The New War of Attrition
The New War of Attrition
Virginia. By the end of 1863 Northern hopes for a quick end to the war faded after Union troops failed to capitalize on their July victories. Union general George G. Meade and his Army of the Potomac followed Robert E. Lee’s army into Virginia, but, like his predecessors, Meade failed to strike a crushing blow against the Confederate commander’s crippled force. For the rest of the year both armies jockeyed for position in Virginia with no results. In the West the war also slowed, as Confederate and Union troops parried from June to November 1863 in Tennessee. At the end of November, Gen. Ulysses S. Grant finally drove Southern forces back to Georgia. Although Georgia was now open to Union invasion, the long campaign in East Tennessee once again confirmed Confederate resiliency to check Northern invasion. Many Northerners now accepted the fact that strategic victories alone, such as the capitulation of important cities, would not compel Confederate forces to lay down arms. Federal commanders would have to destroy the Southern army.
Southern Strategy. Other events in 1863 also affected Confederate strategy on the battlefield. Defeats at Gettysburg and Chattanooga, Tennessee (23-25 November), shattered Southern hopes for a knockout blow through invasion of the North or European intervention. Moreover, staggering casualties took their toll on the Confederate army, and the South found it increasingly difficult to secure new recruits. By the end of 1863 Confederate officials hoped to defeat the Union at the ballot box. They implemented a defensive strategy, hoping to prolong the war and break the Northerners’ will to continue fighting. If this strategy worked, Southern leaders were convinced that in the November 1864 elections the North would elect a Democrat who would enter into immediate peace negotiations to end the war and leave the Confederate nation intact.
Grant Takes Command. In 1864 Union president Abraham Lincoln faced an election year. Although fighting slowed down by January 1864, military successes during the previous summer and fall fed Northern expectations for a quick victory. To meet this demand, Lincoln turned to Grant and named him general-in-chief in March. The new commander of Union armies planned to wage a war of attrition, wearing down enemy forces with his superior numbers in troops and supplies. Grant designed a plan to coordinate movements in the Eastern and Western theaters: two armies would strike Confederate forces simultaneously to prevent Lee from moving reinforcements from one region to the other. While Grant himself launched an offensive against Lee in Virginia, Gen. William T. Sherman, Grant’s replacement in the West, would attack Confederate defenses in Georgia. With 115,000 troops under his command, Grant moved against Lee’s 75,000-man army in May. Over the next six weeks, Lee continually checked Grant’s advance in Virginia. Unlike previous Union commanders and despite an astonishingly high casualty rate, Grant refused to retreat and kept moving his force south toward Richmond. The series of battles (the Wilderness, 5-6 May; Spotsylvania Courthouse, 8-12 May; and Cold Harbor, 1-3 June) produced the war’s heaviest casualties. Grant lost 60,000 men compared with 30,000 for Lee. By mid June, Grant changed strategies and decided to bypass Richmond and strike farther south.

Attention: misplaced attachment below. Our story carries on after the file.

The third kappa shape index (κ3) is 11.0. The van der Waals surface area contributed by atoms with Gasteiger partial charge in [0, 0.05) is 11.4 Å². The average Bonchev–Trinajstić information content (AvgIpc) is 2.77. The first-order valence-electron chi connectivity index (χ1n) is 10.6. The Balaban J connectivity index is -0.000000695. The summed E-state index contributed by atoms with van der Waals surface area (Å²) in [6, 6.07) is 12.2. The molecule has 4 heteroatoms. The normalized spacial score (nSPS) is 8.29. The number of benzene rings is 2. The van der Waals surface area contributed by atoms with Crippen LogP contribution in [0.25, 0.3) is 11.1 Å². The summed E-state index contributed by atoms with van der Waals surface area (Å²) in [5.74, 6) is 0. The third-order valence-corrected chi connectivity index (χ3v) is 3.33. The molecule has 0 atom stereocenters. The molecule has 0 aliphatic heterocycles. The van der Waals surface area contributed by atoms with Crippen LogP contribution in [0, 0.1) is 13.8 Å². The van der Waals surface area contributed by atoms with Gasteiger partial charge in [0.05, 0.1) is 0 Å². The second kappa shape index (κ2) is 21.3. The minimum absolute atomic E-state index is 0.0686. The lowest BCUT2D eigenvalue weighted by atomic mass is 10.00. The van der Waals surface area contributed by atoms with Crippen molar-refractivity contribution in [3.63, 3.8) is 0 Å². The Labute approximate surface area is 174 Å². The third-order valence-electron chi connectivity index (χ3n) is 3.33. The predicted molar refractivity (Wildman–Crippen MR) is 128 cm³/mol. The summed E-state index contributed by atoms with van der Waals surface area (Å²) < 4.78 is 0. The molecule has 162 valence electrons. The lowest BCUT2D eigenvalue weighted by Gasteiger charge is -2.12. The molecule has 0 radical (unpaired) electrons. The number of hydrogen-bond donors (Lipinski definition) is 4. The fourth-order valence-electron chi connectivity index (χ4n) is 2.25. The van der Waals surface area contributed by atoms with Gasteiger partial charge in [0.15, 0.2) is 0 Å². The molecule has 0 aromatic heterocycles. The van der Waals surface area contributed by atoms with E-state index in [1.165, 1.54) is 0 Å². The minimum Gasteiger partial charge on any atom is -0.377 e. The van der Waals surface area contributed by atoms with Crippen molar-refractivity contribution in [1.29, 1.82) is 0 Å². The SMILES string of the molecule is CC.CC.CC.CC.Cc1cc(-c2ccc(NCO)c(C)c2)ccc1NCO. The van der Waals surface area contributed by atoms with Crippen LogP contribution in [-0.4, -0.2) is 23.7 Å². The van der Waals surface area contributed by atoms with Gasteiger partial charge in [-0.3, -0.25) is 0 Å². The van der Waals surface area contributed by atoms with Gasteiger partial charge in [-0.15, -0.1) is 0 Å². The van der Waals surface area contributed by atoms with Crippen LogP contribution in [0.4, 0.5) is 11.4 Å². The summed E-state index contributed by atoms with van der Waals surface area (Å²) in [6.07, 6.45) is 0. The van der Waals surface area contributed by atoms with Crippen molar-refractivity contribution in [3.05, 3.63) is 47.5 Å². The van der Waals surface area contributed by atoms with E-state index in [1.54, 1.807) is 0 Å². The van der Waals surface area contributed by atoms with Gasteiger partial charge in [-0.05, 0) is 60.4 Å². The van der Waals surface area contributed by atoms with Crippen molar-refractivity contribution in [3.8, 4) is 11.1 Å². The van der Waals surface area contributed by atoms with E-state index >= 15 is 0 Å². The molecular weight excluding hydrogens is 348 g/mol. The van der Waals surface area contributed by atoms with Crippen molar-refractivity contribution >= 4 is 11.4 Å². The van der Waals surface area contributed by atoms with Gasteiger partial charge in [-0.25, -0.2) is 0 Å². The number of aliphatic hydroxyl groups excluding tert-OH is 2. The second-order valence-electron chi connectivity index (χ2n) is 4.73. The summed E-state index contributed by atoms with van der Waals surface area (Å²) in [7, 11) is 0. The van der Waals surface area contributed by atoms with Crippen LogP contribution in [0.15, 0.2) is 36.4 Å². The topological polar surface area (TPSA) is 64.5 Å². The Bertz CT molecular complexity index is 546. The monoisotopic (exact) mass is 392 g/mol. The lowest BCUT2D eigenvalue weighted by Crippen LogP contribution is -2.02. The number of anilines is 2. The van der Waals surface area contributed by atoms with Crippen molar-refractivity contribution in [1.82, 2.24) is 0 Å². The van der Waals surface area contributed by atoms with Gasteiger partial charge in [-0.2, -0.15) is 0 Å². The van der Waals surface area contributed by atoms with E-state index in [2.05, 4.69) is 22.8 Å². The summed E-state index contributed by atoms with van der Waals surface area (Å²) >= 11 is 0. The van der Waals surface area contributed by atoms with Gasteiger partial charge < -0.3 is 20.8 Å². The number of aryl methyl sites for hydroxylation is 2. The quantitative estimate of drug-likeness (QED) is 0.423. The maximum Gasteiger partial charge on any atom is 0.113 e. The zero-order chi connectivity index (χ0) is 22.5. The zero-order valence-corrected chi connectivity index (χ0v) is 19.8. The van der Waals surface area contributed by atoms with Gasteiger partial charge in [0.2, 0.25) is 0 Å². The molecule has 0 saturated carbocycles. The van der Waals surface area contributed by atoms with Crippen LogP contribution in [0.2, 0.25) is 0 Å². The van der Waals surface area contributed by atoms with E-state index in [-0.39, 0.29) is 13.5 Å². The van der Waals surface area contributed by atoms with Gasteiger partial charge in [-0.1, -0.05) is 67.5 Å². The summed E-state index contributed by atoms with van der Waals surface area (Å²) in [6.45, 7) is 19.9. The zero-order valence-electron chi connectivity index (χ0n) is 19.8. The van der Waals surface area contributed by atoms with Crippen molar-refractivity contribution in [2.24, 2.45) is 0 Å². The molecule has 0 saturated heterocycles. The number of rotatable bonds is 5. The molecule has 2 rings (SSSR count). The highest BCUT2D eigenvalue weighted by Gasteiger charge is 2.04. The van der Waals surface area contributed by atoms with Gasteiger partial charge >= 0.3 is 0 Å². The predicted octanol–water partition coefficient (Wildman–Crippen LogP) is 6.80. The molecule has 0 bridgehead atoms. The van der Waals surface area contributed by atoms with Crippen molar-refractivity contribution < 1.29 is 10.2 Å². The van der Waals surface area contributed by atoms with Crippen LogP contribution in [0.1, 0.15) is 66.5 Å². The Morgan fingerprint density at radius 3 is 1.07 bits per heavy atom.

Petersburg. Grant planned to hit the railroad junction at Petersburg, a town located twenty miles south of Richmond which guarded the rail link to other Southern states. If it fell Grant could isolate the Confederate capital and cut its communications to Southern armies in other seceded states. Lee again challenged Grant’s assault, however, and this time Grant viewed the high casualties as a sign to settle down for a siege against the Confederate trenches that stretched from Petersburg to Richmond.
The Battle of the Crater. The frustration of the Union invaders trying to break through Confederate defenses at Petersburg was highlighted at the end of July. Lt. Col. Henry Pleasants, the commander of the Forty-Eighth Pennsylvania Infantry, a regiment of former coal miners, received permission to dig a mine under the enemy entrenchments and fill it with gunpowder. After detonating the explosives and blowing a hole in the Confederate line, Union infantry would sweep around the abyss and attack the enemy flanks and rear. On 30 July 1864 the miners detonated the gunpowder and blew a huge crater in the Confederate fortifications. However, instead of sweeping around the hole and attacking the rattled enemy flanks, Brig. Gen. James H. Ledlie sent his men into the crater. The Federals quickly found themselves trapped, and they became easy prey for Southern sharpshooters. As he watched his men die like ducks in a shooting gallery, Grant lamented that the battle was “the saddest affair I have witnessed” and ordered a retreat. He finally settled down to a prolonged nine-month siege. In addition to this fiasco, news from Georgia mirrored the stalled operations in Virginia—Sherman’s troops were stalled at the outskirts of Atlanta. With Northern elections only a few months away, the Confederate strategy of weakening Northern resolve seemed to be working as the conflict drew to an apparent stalemate.
Bruce Catton, A Stillness at Appomattox (Garden City, N.Y.: Double-day, 1953);
William S. McFeely, Grant: A Biography (New York: Norton, 1981).